Our joint work experience also included working as communications people for large organisations, non-profit organisations and small companies. So we understood the issues from both sides.
I also have a fairly decent reputation as a communications specialist in the national non-profit sector, so there was no doubt that they would be interested in what I had to say.
Why should I care? Years ago, Christelle and I used to sit next to each other in a newsroom, and we used to have heated discussions about whether something was a story or not, to help each other brainstorm our story ideas. And that was on story pitches that we had already identified as having potential, with press releases and fact sheets attached.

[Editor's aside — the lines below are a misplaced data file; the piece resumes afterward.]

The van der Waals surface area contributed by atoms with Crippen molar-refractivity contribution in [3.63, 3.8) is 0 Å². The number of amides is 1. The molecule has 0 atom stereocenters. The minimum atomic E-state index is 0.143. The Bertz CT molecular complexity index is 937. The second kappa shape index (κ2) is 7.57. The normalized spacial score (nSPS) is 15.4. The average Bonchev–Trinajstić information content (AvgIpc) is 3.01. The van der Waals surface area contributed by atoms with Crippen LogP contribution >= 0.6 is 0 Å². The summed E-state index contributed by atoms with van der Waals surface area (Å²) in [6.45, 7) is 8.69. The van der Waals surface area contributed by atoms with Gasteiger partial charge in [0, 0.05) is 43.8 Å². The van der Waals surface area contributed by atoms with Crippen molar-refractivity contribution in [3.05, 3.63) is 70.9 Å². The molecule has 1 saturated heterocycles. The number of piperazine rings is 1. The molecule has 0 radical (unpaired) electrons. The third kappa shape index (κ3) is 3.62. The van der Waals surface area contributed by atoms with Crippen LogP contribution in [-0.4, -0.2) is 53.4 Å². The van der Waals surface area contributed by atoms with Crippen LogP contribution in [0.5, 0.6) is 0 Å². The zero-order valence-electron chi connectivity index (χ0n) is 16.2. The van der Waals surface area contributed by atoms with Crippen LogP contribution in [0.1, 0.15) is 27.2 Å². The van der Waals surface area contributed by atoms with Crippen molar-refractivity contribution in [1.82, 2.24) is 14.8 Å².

What we needed to establish through this process was, did this event/product/service offer our readers something new that could potentially affect the way they do business? Could it improve their lives in any way?
Most of the time, new products/services being launched fell under what Christelle liked to call, "much of a muchness" meaning, the new, supposedly innovative whatsit was so similar to what's already in the market that it was difficult to distinguish between them.
In terms of How to get quoted in the media, we were trully offering people information that was not available elsewhere? Honestly? No. Hire a good media relations person and they'll tell you what we say in the ebook. You could also buy a print cover book that covers media relations.
What was different about us was the way we framed the information: short and to the point. And we were blatantly anti-press releases, though we did show readers how to do it if they must/if it works for their particular scenario.